UPDATED: 6:03 p.m. ET, Feb. 9, 2021 —
After a marathon day of testimonies from House impeachment managers and Trump’s legal team, the Senate voted 56-44, declaring that moving forward with Trump’s second Senate impeachment trial is constitutional.
House managers presented a montage of graphic seen before and never seen before footage of the Jan. 6 attack at the Capitol, where Trump supporters incited violence in a cowardly act of sedition.
— USA TODAY (@USATODAY) February 9, 2021
— The Hill (@thehill) February 9, 2021
Six Republicans voted with Democrats including Sens. Susan Collins, Lisa Murkowski, Mitt Romney, Ben Sasse, and Pat Toomey. Senator Bill Cassidy was a new addition to the group, aligning with the original five Senators who previously voted that the trial stood on constitutional grounds.
However in order to convict Trump, a total of 17 Republicans will have to vote in favor.
— 43 Alumni for America (@43ForAmerica) February 9, 2021
On social media users expressed disgust among the majority of Republicans who sided with Trump along party lines.
Tuesday marks day one of Trump’s second impeachment trial where his lawyers will argue against the charge of incitement of insurrection regarding his role in instigating the violent, deadly, mob of rioters who stormed the U.S. Capitol on Jan. 6.
Opening arguments will start around 1 p.m. after a Senate vote, and is expected to last until early next week. On Monday Trump’s lawyers and House impeachment managers agreed on a resolution allowing each side a total of 16 hours to argue their case, The New York Times reports. At least four hours will be dedicated to whether or not the charges against Trump are unconstitutional. If a majority of Senators agree to move forward, the bulk of the trial will begin.
How we got here:
Leading up to and after the election was called on Nov. 7, Trump repeatedly threw around baseless claims of election fraud, which sought to discredit the millions of Black voters who helped turn battleground states like Michigan, Georgia and Pennsylvania blue.
Rioters on Jan. 6 aimed to stall the counting of the Electoral College votes which officially solidified President Joe Biden‘s election win.
Within days, congressional leaders in the House called to impeach Trump and for his immediate removal by invoking the 25th Amendment. On Feb. 3, the House voted 232 to 197, with 10 Republicans voting with Democrats to impeach Trump. It marked the first time in history where a president was impeached twice.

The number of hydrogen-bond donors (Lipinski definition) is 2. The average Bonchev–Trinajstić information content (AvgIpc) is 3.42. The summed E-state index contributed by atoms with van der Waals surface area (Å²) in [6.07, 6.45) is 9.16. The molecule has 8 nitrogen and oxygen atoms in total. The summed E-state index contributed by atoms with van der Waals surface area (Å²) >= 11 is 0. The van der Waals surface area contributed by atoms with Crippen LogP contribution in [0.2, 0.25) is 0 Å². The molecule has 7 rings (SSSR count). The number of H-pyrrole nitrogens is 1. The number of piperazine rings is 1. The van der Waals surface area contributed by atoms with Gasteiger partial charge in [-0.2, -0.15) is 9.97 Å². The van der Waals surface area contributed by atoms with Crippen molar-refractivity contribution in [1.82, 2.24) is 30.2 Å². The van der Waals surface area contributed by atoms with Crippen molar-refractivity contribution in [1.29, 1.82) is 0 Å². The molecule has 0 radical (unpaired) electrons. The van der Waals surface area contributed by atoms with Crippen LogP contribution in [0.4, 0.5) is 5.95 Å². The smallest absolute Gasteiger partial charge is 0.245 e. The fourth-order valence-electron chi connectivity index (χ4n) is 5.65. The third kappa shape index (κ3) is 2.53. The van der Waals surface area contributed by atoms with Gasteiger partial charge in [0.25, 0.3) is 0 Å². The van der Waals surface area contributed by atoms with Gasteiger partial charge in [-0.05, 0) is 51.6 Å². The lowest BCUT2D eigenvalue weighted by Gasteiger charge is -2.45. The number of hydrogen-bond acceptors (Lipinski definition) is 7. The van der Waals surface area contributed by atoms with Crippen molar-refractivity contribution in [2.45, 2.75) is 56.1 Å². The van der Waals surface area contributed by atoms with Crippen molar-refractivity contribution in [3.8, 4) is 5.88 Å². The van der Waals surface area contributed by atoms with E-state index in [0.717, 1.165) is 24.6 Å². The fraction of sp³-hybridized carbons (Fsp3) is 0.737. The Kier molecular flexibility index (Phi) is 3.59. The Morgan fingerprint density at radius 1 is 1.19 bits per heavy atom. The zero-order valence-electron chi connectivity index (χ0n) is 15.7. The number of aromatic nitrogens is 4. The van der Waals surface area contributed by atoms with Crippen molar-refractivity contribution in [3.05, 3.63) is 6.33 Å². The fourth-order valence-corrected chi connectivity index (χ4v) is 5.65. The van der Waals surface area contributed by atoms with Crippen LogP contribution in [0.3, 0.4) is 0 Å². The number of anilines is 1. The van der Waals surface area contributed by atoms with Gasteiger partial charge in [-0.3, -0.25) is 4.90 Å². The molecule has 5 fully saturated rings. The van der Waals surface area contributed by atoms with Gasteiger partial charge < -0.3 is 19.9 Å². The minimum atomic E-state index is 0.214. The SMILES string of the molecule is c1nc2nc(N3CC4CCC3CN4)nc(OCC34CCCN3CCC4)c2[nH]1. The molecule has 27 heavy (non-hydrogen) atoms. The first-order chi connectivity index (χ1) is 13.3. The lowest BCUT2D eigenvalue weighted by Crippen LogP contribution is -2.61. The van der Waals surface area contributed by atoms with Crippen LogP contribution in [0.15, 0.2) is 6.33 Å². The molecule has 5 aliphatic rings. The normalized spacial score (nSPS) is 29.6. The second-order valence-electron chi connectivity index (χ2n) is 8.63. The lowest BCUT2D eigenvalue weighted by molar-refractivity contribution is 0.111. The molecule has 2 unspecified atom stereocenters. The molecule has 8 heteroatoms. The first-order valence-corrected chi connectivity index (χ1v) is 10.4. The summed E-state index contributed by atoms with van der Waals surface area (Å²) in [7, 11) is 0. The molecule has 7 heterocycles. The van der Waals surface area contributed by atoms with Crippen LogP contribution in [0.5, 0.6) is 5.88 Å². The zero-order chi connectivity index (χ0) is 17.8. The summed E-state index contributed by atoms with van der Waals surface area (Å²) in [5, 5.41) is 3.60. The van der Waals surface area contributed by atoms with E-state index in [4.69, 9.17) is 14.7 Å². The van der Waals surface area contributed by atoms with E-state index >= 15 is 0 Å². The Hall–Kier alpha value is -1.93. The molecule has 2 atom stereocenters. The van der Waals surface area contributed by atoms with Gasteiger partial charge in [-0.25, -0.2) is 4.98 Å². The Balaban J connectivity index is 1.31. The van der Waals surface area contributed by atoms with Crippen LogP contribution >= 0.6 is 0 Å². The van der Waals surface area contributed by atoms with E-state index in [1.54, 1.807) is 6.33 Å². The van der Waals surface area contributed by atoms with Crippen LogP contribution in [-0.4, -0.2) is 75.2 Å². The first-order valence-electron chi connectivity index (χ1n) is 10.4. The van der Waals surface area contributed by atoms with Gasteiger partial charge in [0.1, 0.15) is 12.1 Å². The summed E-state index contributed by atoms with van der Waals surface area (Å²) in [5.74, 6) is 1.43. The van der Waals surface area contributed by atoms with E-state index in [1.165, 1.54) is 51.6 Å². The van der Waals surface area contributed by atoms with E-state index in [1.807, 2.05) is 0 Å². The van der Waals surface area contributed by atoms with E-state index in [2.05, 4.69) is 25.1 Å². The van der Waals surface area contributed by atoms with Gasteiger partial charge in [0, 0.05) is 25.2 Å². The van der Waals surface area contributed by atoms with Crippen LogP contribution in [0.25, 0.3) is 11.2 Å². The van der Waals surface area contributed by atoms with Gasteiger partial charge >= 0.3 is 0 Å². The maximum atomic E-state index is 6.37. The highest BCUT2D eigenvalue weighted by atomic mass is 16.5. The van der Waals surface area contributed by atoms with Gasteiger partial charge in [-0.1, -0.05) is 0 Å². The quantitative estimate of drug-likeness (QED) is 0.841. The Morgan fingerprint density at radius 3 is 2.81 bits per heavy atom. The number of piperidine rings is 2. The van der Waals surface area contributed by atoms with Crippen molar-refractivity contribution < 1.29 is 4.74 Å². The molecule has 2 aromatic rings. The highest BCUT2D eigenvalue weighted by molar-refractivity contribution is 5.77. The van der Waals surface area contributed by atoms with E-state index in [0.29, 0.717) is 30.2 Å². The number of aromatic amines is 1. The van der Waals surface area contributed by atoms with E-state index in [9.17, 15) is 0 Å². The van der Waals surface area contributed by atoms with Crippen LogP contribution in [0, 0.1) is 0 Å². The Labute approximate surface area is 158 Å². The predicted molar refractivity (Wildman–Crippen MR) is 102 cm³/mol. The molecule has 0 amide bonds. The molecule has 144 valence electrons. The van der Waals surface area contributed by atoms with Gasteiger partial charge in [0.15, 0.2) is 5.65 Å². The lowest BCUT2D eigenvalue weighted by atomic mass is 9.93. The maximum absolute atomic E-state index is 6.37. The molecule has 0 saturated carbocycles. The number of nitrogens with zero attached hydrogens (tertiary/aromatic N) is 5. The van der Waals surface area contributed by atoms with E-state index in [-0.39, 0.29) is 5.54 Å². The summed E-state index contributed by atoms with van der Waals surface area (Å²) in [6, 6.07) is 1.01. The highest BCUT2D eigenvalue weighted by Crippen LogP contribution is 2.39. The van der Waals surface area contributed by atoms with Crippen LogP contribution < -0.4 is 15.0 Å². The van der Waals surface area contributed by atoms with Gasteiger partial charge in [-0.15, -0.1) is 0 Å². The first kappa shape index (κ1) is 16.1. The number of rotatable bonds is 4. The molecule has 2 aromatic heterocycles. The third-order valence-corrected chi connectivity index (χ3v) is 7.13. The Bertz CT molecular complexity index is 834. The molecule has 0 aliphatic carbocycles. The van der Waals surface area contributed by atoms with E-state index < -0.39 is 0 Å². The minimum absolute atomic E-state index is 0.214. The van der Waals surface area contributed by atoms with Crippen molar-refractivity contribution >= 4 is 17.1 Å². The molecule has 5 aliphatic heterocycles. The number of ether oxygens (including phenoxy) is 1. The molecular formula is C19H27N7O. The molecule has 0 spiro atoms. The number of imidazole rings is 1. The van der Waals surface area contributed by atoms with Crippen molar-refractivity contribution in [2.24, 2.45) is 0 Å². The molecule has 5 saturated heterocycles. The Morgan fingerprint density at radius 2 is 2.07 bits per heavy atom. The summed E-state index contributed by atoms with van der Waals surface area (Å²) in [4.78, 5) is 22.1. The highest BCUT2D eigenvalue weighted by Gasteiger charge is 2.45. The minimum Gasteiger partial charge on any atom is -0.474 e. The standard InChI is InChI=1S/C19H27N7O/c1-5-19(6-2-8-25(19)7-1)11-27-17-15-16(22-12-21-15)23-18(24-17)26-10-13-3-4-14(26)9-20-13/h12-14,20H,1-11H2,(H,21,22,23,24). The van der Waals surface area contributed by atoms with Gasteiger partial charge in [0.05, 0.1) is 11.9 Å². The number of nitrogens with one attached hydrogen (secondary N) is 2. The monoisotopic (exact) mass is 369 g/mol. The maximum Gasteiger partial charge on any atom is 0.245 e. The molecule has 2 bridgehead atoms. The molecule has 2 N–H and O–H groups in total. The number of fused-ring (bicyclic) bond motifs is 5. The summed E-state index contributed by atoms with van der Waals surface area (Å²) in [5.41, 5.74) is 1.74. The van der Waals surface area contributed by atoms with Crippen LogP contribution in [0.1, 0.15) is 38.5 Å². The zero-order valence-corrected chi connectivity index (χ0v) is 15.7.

Trump’s legal team:
Trump will be represented by Bruce Castor Jr. and Robert Schoen, who have controversial backgrounds of their own. Castor is the former Montgomery County district attorney who declined to prosecute Bill Cosby in 2005, while while Schoen represented Trump ally Roger Stone. Trump through his attorneys, recently denied a request from House impeachment managers to testify.
Who are the House impeachment managers?:
There are a total of nine House managers, all Democrats, who will act as prosecutors during the trial, presenting the case to the Senate. The group was chosen by Speaker Nancy Pelosi and comes from diverse backgrounds, with many touting criminal and military prosecutorial experience. They consist of six men and three women. Two are Black and two are persons of color.
They are: Rep. Jamie Raskin of Maryland, Rep. Diana DeGette of Colorado, Rep. David Cicilline of Rhode Island, Rep. Joaquin Castro of Texas, Rep. Eric Salwell of California, Rep. Ted Lieu of California, Rep. Stacey Plaskett of the Virgin Islands, Rep. Joe Neguse of Colorado and Rep. Madeleine Dean of Pennsylvania.
What’s the process?:
After the trial is over, the Senate will hold a vote where two-thirds majority is needed to convict Trump. That means at least 17 Republican senators would have to side with Democrats, who are likely to vote along party lines, in order to convict. Unfortunately, a conviction seems unlikely as only five Republicans have sided with Democrats in the past, agreeing that Trump’s impeachment has grounds under the constitution. Those Republicans are Sen. Susan Collins of Maine, Senators Lisa Murkowski of Alaska, Mitt Romney of Utah, Ben Sasse of Nebraska and Patrick J. Toomey of Pennsylvania.
According to USA Today who surveyed public statements made by Senators regarding Trump’s impeachment, 40 Democrats have said they will vote to convict, 10 Democrats and 15 Republicans have not made statements, and 35 Republicans have said they will not vote to convict.
If Trump is convicted, Senators could vote to bar him from running from office, where only a majority vote would be needed. If he is not convicted, he could run for office again.
Where does the Biden-Harris admin stand?:
The Biden-Harris administration has refrained from delving into continuous public commentary around the trial and stands at a hands-off approach. Instead Biden and his cabinet have opted to focus on COVID-19 legislation and a series of executive orders signed throughout the first month of his presidency.
“Look, I ran like hell to defeat (Trump) because I thought he was unfit to be president,” Biden said in an interview with CBS News on Sunday. “I’ve watched what everybody else watched, what happened when that – that crew invaded the United States Congress. But, I’m not in the Senate now. I’ll let the Senate make that decision.”
On Monday he doubled down on his statements.
“He got an offer to come and testify,” Biden said regarding Trump. “He decided not to. Let the Senate work that out.”